Goshen News, Goshen, IN

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January 26, 2013

Lawmakers discuss DCS, roads, marking Ind. border

GOSHEN — Local legislators have begun their 2013 Indiana legislative session and stopped in for the Goshen’s Chamber of Commerce’s “Third House” meetings Saturday morning to update Chamber members and the public on potential legislation.

Sate Sen. Carlin Yoder and State Reps. Wes Culver and Rebecca Kubacki shared their insights on issues that included the Department of Child Services, the state’s border and funding infastructure.

Yoder

State Sen. Carlin Yoder said four or five bills have been voted on so far.

“we’re starting to work our way through,” he said. “It’s a budget year and we’ve got to figure the budget out. Gov. (Mike) Pence gave us his budget proposal and it will look somewhat different than what he proposed.”

Some of Yoder’s bills will address education as well as the recommendation by Gov. Pence to give another $35 million to help the troubled Department of Child Services.

There’s one bill that Yoder will be working on and finds a “little interesting,” he said, chuckling.

“The Indiana and Michigan state lines were surveyed in 1840 and used wooden stakes to mark the lines. This is 2013 and we need to know where those lines are before we come into any disputes,” Yoder said. “We need to survey those lines and put in concrete markers to get the job done.”

In the Senate, the number of bills are unlimited so Yoder stated he had 13 to 14 this year.

Kubacki

Before giving the rundown of the top bills she’s working on, State Rep. Rebecca Kubacki gave her impressions on Gov. Pence’s State of the State address.

“There seems to be so much doom and gloom and his tone was refreshing,” she said. “People look at our state and admire what we do. We need to take that to the next level. We are one of the few states operating in the black. Nothing is going to be perfect and I am pleased he has set the stage with his tone — to be optimistic.”

Some of her focus on bills will be with the DCS and the problems facing the program, including the high turnover rate of caseworkers and the hotline being centralized in Indianapolis.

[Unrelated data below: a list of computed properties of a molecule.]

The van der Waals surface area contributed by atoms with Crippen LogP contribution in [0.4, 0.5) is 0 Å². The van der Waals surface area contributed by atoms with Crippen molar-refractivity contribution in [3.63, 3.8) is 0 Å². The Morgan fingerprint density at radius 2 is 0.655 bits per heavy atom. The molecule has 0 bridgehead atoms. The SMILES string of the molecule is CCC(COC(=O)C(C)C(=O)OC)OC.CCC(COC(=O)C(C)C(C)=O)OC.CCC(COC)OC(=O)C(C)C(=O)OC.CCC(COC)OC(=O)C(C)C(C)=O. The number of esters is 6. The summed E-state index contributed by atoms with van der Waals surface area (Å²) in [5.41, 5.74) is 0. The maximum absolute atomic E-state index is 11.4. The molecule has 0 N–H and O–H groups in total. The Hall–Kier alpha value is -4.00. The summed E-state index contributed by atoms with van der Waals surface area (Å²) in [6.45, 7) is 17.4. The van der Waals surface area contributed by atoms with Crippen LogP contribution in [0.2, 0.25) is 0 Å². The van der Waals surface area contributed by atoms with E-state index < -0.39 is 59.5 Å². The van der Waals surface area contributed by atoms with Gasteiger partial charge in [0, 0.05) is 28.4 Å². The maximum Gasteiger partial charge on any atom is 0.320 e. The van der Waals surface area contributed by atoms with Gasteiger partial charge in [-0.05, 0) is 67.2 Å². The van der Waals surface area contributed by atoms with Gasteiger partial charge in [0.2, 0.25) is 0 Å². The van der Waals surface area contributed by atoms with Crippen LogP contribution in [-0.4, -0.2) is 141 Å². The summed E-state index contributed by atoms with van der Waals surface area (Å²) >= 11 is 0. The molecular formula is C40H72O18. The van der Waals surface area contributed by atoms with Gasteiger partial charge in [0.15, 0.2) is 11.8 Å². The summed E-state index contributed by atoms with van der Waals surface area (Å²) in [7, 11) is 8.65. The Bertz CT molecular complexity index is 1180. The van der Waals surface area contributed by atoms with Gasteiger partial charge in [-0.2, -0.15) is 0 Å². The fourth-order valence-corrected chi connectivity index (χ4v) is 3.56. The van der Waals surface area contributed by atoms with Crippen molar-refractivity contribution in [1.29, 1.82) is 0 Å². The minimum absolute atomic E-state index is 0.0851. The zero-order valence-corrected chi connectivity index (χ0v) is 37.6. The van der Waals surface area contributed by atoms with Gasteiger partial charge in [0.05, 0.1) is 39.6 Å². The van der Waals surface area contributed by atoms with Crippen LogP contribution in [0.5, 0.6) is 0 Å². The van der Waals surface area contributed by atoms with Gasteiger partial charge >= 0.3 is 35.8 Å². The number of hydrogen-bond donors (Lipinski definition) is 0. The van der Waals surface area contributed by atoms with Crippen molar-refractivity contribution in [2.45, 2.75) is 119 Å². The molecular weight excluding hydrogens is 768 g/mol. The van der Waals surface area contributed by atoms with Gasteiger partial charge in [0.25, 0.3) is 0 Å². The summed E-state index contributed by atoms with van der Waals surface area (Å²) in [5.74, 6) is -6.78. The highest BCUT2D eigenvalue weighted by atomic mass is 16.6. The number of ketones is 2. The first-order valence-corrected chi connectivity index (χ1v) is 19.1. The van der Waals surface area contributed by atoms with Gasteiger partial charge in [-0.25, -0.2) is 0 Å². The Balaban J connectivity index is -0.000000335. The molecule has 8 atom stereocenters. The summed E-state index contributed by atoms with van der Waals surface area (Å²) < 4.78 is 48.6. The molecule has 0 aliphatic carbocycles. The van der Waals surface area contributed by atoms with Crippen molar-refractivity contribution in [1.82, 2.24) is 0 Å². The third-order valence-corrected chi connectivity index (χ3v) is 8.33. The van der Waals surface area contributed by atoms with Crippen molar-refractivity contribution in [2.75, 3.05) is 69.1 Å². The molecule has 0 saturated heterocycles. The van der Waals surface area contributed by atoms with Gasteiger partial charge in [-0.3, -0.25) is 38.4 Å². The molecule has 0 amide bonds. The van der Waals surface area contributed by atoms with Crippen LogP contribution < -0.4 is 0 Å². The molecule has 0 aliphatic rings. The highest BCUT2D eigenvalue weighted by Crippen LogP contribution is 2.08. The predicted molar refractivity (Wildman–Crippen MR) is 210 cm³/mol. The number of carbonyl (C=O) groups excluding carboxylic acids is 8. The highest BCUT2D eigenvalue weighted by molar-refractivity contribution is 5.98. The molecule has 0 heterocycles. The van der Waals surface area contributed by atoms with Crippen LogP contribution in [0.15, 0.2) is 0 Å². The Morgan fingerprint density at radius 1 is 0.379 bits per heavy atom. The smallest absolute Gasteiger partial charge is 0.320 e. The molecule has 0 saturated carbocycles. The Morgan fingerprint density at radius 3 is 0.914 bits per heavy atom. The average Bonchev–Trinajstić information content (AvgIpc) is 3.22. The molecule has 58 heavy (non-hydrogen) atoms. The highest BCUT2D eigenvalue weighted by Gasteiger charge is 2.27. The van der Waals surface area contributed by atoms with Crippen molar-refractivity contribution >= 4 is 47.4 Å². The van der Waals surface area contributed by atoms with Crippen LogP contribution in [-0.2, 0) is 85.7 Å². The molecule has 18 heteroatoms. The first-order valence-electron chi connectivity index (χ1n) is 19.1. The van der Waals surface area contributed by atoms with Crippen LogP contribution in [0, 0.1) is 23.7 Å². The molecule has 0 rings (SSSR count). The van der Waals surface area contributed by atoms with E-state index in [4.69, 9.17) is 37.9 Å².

“It’s not easy being a caseworker,” Kubacki said. “It takes a special person to be a caseworker. We need to be increasing the base pay to lower the turnover rate and be a support system for the caseworkers and do all we can to help them.”

She also spoke passionately about credit time for child molesters and not having them serve their whole sentence.

“If they are given 30 years for raping a child, then they should serve 30 years and not be given credit time for education or even waking up in the morning,” Kubacki said. “I’m tired of protecting the molesters and not the children. I’m tired of worrying about the molesters...Focus on the children.”

Culver

State Rep. Wes Culver addressed the talk of current legislation aimed at freeing up millions of more dollars for repair for roads and bridges. The bill would stop the state from diverting $150 million from fuel taxes that currently fund the Indiana State Police and the Bureau of Motor Vehicles.

“People are buying more efficient cars thus creating less money and the recession created less money,” Culver said.

Gov. Pence proposed a measure that would take a portion of the state’s budget surplus that currently goes to pay off some of state’s public pension obligations and redirect those dollars for road improvement, Culver added.

He also supports the sales tax collection for Internet sales.

“People are supposed to be honest and if they buy something online, they are suppose to report it on their income tax return,” Culver said. “How many people do that, though?”

Gov. Pence mentioned being in favor of funding early childhood education programs in his address.

“I’m opposed to funding something new when we already have good programs in place,” Culver said.

The Goshen Chamber of Commerce hosts the Third House meetings and features local lawmakers discussing a wide range of legislative topics. The meetings are open to the public and the next scheduled meeting takes place at 8 a.m. Saturday, Feb. 9.

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Three Goshen elementary schools — Chandler, Chamberlain and West Goshen — are providing free meals to all students during the school year as part of the U.S. Department of Agriculture’s Community Eligibility Provision of the Healthy Hunger-Free Kids Act of 2010. Nearly 80 percent of students at Chandler, 89 percent of students at Chamberlain and 78 percent of students at West Goshen already qualify for free or reduced-price lunches based on their family income. How do you feel about the new lunch program?

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